Tuesday, May 29, 2012

When Panics Attack

I've had panic attacks before, but not as bad as the one I had Sunday. I was sitting in front of my computer writing some memories, some opinions, some (I hope) funny stuff when all of a sudden I began misspelling words, not only misspelling them, not making typos, but writing words, even spelled correctly that didn't make sense with the rest of what I was trying to write.

Now, some folks are likely to tell you the most recent one is the worst they have ever had, and for a lot of them it's true, because a panic attack is a very personal thing. A panic attack is like someone following you meaning to do you harm. You never know where or when it may strike, and the first thing which pops into the head of someone observing is that it must be drugs, next thing is an epileptic seizure and the third misconception is a heart attack. I don't have a cite for these statements, it's my conjecture and whether I'm right or wrong I will leave up to you, the reader.

Sometimes I may get a short warning of an impending attack. A short "reminder" of a previous one will trigger the beginning of a panic response from me. Looking up at a tall building in downtown Atlanta is one, riding my bicycle over a very long bridge over the ocean (like the one in Panama City Beach) is another. I fought that response by skydiving but since that time, they've "snuck in" without warning.

It's "fight or flight" time, friends.

"Meanwhile back at the farm", I'm sitting here becoming more and more anxious because I can't understand what's going on and I'm afraid I'm losing my grip. "Give it some time, breathe into that paper bag lying next to the desk, think about something else, and then just let yourself relax".

Nothing.

And this time it was way different. This time I couldn't swallow. It's like I had to tell myself  "SWALLOW, DAMMIT!!!'
.

It kept getting worse and worse to the point where I was making these little mewling sounds in the back of my throat. This happened before - about 3 years ago, I think, and what I thought then as I did this time, is to drink water, lots of water until it went away, but this time that wasn't the answer. So on the ER doctor's instruction I began sucking on some hard candy, which helped me to swallow as long as i was eating candy. It got so bad to the point of being out of breath and so I began using Dondra's oxygen, which also helped. Next came posture: I had to sit still with my head tilted slightly forward and try to swallow that way.

I finally got so short of breath and exhausted I had to lie down flat, and that seemed also to help. I don't know how, but I finally dropped off to sleep and when I woke up I was much better except for a rattling in my chest and a swollen tongue.

So when I felt like I could, I got up and did some more reading: what could cause this????

1. A series of mini-strokes (also called TIA's), and

2. Onset of Parkinson's Disease and a few other things seemingly unrelated. But it was the Parkinson's that got my attention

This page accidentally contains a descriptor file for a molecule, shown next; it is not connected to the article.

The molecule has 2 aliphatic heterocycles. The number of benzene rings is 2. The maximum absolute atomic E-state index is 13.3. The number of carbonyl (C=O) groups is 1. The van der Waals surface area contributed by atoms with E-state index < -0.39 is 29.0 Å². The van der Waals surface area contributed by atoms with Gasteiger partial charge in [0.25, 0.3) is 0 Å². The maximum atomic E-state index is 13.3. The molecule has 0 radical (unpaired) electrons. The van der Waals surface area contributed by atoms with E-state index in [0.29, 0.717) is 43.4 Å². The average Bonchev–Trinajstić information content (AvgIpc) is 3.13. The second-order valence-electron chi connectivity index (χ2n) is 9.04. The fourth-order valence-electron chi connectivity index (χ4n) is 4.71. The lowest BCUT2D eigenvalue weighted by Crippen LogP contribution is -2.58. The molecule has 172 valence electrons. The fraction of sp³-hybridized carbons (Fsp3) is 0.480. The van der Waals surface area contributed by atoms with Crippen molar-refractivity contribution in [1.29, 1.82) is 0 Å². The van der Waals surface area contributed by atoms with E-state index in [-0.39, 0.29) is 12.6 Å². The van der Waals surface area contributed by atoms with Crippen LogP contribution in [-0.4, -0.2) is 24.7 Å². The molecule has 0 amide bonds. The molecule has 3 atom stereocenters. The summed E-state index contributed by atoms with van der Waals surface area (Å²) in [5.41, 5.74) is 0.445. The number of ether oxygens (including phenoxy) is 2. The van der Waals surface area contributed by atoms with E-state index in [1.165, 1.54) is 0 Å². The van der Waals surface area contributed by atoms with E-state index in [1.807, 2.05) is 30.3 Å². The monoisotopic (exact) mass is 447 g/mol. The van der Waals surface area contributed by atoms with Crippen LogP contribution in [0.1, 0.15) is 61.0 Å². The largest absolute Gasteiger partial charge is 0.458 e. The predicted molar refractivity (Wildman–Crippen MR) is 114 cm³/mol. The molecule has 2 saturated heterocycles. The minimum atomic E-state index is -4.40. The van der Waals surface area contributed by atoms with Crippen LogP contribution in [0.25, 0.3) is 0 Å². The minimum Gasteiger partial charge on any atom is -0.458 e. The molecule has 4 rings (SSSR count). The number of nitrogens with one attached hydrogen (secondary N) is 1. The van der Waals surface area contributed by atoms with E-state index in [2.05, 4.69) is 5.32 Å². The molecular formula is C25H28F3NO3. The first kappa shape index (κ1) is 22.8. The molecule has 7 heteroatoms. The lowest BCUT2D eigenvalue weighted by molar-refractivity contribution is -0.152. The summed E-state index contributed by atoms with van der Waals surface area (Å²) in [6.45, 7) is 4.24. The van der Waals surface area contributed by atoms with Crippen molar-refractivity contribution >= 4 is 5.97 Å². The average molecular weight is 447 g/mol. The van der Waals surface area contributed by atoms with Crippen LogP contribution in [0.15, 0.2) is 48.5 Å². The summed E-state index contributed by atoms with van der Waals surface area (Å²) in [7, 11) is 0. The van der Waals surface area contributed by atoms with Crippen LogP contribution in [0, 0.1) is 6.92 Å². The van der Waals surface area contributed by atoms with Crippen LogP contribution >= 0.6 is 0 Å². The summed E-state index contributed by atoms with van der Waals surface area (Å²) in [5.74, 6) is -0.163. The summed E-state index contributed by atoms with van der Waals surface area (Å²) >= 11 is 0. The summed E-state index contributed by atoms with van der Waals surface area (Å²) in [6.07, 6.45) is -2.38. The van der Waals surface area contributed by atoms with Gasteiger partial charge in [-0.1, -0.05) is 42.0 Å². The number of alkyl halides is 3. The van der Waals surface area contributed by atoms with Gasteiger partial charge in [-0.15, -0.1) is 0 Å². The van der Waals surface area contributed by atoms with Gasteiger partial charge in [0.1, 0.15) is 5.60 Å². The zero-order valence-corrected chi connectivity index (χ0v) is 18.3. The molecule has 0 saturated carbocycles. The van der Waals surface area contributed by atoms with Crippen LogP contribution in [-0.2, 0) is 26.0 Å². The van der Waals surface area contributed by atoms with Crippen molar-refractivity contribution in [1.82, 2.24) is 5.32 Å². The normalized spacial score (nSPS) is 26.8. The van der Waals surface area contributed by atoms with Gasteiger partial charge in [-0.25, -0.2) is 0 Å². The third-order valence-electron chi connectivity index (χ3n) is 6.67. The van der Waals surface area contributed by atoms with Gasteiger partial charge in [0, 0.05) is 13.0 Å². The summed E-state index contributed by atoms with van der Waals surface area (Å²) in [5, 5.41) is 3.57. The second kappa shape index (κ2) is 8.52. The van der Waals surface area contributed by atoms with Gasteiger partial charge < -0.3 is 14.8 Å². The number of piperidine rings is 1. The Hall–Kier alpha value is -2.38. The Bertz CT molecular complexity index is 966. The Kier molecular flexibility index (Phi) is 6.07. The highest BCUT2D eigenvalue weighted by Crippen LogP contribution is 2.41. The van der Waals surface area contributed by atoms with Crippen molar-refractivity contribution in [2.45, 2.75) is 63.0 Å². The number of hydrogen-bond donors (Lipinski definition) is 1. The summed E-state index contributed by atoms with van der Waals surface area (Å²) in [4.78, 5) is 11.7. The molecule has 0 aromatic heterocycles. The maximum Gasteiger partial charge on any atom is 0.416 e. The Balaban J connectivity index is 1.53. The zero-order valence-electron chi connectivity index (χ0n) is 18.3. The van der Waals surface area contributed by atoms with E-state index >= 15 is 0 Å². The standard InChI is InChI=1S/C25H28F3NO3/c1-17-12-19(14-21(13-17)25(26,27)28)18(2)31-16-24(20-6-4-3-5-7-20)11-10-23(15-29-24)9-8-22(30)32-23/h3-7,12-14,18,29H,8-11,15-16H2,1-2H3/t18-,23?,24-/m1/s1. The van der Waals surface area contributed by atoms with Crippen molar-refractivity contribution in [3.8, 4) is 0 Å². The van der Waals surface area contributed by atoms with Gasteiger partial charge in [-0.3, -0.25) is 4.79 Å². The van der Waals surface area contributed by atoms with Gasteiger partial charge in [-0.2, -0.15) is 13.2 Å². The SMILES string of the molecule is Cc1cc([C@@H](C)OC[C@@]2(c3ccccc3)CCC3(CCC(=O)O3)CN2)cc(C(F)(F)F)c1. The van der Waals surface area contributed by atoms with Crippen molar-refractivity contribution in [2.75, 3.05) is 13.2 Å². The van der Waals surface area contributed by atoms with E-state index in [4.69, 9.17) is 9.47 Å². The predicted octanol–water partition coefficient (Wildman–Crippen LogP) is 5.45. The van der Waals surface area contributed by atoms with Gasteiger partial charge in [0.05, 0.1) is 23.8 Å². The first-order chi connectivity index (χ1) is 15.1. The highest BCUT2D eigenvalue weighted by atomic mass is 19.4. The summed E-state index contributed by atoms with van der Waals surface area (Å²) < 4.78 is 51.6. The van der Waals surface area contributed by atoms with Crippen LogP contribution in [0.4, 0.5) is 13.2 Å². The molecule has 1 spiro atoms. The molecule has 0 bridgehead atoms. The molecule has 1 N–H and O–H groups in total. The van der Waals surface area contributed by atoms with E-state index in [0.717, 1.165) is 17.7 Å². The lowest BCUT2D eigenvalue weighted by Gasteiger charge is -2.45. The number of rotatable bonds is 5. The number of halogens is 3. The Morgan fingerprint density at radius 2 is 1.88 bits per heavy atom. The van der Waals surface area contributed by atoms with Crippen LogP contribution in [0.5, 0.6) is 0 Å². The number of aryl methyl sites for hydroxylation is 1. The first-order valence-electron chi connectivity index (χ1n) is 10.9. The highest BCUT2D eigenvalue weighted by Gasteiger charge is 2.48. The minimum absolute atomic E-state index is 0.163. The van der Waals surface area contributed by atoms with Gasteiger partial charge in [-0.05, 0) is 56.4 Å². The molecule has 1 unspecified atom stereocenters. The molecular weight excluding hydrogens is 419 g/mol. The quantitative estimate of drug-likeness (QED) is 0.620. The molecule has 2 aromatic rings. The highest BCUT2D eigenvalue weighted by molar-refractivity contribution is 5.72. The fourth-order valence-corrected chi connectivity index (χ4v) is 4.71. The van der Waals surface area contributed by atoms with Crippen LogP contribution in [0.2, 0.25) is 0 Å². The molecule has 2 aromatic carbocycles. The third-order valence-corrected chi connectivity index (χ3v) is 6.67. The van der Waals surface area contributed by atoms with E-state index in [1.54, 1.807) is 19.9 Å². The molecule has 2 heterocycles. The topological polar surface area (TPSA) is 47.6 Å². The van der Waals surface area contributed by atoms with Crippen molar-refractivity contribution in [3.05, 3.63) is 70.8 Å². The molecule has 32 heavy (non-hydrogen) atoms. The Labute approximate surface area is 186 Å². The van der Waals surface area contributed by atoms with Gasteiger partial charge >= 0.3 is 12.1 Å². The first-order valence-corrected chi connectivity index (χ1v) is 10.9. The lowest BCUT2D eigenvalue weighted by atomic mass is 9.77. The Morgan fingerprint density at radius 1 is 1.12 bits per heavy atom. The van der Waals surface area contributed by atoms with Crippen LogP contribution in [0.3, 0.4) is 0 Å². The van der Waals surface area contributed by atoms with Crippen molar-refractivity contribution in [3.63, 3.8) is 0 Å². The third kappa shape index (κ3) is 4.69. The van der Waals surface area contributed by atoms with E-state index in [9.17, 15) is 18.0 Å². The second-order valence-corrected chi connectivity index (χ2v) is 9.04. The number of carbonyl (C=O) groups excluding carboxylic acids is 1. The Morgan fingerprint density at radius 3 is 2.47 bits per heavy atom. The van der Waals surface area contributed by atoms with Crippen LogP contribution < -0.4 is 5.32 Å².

I expect to undergo another MRI and bloodwork, to see if we can pin it down, but for now that is where I stand with this.
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Have you ever had a panic attack? I have had less than 10, but was always able to "talk myself down". This time it was a mite different. This time I thought "It's all over for the German boy."

Having worked in the ER of our local hospital, I have seen my share of both sexes brought in with either a migraines or panic attack. More often than not, what I would hear from my colleagues (or even the doctors sometimes) were the words, "Drama Queen/King", Prima Donna" and "Drug Seeker", and this was before anyone had even seen the patient!

Never, ever let some doctor or nurse tell you "It's all in your mind." It may very well begin that way, but if it continues, it can cause all kinds of nasty little problems and if up till then you didn't have those problems, "Well hellllooo! We'd like to introduce ourselves: I'm tachycardia and my friend over there is V-Fib. Tachycardia is defined as a rapid heart beat and ventricular fibrillation (V-Fib) is what will happen if you don't slow that fast heart beat down. Tachycardia + V-Fib - Prevention = (possible) Death."

Disclaimer: I am not a doctor, but I speak from 17 years of experience, and I know what can happen when you blow off a panicked patient with "It's all in your head", so don't let them tell you that and send you home. There are many ways to test your heart to see if it's in trouble. Remember too, an Electrocardiogram may show normal at the time of the test, but that may be a false negative, and often the heart can fix its rhythm to appear normal. Not all the time, but some of the time.
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And speaking of the heart.....

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The Animal Rescue Site

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